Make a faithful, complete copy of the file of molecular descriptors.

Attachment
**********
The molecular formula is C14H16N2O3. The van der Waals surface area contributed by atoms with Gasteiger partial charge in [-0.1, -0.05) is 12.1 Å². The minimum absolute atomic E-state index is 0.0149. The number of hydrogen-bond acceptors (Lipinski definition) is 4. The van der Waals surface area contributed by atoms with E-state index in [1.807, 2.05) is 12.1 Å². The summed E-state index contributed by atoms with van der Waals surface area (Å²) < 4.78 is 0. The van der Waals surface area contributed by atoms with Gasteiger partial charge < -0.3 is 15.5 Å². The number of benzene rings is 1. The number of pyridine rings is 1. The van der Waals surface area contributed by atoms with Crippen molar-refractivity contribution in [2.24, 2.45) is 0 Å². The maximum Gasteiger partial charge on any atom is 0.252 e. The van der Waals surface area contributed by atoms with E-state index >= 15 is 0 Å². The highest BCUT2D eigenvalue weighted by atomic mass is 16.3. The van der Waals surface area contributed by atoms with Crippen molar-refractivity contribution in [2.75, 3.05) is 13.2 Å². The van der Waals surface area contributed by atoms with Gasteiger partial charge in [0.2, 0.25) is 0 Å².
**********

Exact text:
The molecular formula is C14H16N2O3. The van der Waals surface area contributed by atoms with Gasteiger partial charge in [-0.1, -0.05) is 12.1 Å². The minimum absolute atomic E-state index is 0.0149. The number of hydrogen-bond acceptors (Lipinski definition) is 4. The van der Waals surface area contributed by atoms with E-state index in [1.807, 2.05) is 12.1 Å². The summed E-state index contributed by atoms with van der Waals surface area (Å²) < 4.78 is 0. The van der Waals surface area contributed by atoms with Gasteiger partial charge < -0.3 is 15.5 Å². The number of benzene rings is 1. The number of pyridine rings is 1. The van der Waals surface area contributed by atoms with Crippen molar-refractivity contribution in [2.24, 2.45) is 0 Å². The maximum Gasteiger partial charge on any atom is 0.252 e. The van der Waals surface area contributed by atoms with E-state index >= 15 is 0 Å². The highest BCUT2D eigenvalue weighted by atomic mass is 16.3. The van der Waals surface area contributed by atoms with Crippen molar-refractivity contribution in [2.75, 3.05) is 13.2 Å². The van der Waals surface area contributed by atoms with Gasteiger partial charge in [0.2, 0.25) is 0 Å².